What works well in the governance of big cities like San Diego is not necessarily a good fit for smaller suburban municipalities.
That was the message delivered by the Republican mayors of San Marcos, Coronado, Vista and Carlsbad during a discussion this month sponsored by the Building Industry Association of San Diego.
Key among the issues addressed by the elected leaders were housing and traffic, which are front-and-center topics in communities across the county.
More specifically, they noted the current effort by the city of San Diego to address traffic and housing affordability by creating mass-transit corridors with high-density housing won’t work everywhere.
San Marcos Mayor Rebecca Jones led off the discussion, saying, “We’re fighting so many things, we have mandates, redevelopment funds are gone, we don’t have the means to pay for things.”
She asked her colleagues how they plan to take on the issue of affordable housing and everything that goes with it.
“We’re at 24% below the county’s median income,” responded Vista Mayor John Franklin. “I’m focused as mayor on making sure that we grow our per capita tax base. I want to make sure that we build quality housing that adds to the per capita tax base, not reducing it.”
He called on the developers’ trade organization to help him find ways for people to have quality, affordable housing.
“So we’re looking forward to working with you to figure out how we do that,” he said.
As for Carlsbad, Mayor Keith Blackburn said his biggest obstacle is getting buy-in from his City Council members on affordability issues.
“This is a very contentious issue,” he said, and his biggest concern is the wide disparity in perspectives among council members. He’s been in office for 14 years and the incoming council is younger.
“There’s a huge generation gap,” he said, emphasizing the need for “a cohesive, well-working council” to accomplish what needs to be done.
In Coronado, the reality is the city is never going to have “workforce housing,” said Mayor Richard Bailey.
“Housing along the coast is always going to be significantly more expensive than the median household prices throughout the rest of the county,” he said.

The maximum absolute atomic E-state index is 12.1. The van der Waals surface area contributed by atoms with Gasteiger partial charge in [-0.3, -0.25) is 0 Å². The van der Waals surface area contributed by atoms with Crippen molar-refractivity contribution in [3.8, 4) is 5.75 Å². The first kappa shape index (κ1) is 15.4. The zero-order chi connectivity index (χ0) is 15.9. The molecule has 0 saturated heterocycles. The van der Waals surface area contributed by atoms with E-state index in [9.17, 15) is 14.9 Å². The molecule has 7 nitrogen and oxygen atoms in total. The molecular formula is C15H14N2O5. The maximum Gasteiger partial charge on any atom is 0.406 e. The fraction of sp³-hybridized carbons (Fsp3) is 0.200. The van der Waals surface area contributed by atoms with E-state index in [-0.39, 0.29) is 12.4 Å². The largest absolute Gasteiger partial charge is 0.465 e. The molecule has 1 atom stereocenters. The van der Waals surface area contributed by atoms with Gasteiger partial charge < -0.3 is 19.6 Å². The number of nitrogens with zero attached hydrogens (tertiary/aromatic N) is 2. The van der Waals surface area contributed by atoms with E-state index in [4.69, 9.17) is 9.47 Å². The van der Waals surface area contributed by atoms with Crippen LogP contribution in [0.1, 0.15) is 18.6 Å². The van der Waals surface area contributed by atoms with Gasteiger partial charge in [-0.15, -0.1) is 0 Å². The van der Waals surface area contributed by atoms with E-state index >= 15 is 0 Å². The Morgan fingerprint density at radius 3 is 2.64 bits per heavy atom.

As an example, the city’s affordable housing effort involved the purchase of a two-bedroom, two-bath unit for $1.75 million. The city only purchased it because the funds it received required them to buy afforable housing. Bailey felt it wasn’t an effective use of taxpayer funds.
The real problem cities are seeing up and down the state are “these very lofty goals that are completely out of touch with basic economic, and geographic realities for the county of San Diego,” he said.
As an example, he cited what he said are the billions of dollars that are being proposed to build out the mass transit system in hopes of reducing the use of cars on roads and freeways.
“I think residents throughout our region are waking up to that,” Bailey said. “And so one of my goals is to do a better job informing the electorate on how these public policies are directly affecting your quality of life.”
Transportation, the elected leaders agreed, is at the heart of most issues. “It’s the elephant in the room,” said San Marcos’ Jones. “I think all of us at some point in time have balanced transportation with all the needs we face in our cities.”
“Cars and transportation have an effect on upwards mobility and the jobs that people can have,” she said, adding that there is a “correlation between transportation and housing.”
Driving the four mayors’ concerns is a multi-billion-dollar transportation plan approved a couple of years ago by the San Diego Association of Governments to vastly expand mass transit.
Franklin from Vista believes “the big elephant in the room is talking about developing to the east of Interstate 15. We should be building new communities.” But then “the idea that you’re going to push people on the bus or a train, who live in a suburban community, and drive great distances, just doesn’t make sense,” he said.
“I know that people who don’t have the money to afford a car wish that they could afford a car so that they can have the same independence and liberty that we have in this room,” he said. “And that’s a fundamental freedom that I am absolutely committed to fight for.”
Carlsbad’s Blackburn said mass transit doesn’t work for his city and will not work for the region as a whole.
“Today, transit moves fewer than 2% of all commuters,” he noted. The question is, “Why is our transit system so inefficient?” He answered that most communities in the county don’t have the population density to support buses and trolleys.
“The entire transportation model is moving away from that,” he added. “We’re moving towards clean autonomous vehicles, they’re gonna take it from door to door.”
“Nobody is going to be able to live in a city like Carlsbad spread out over 40 square miles and depend on transit to replace the cars. It’s just it’s not going to happen,” Blackburn concluded.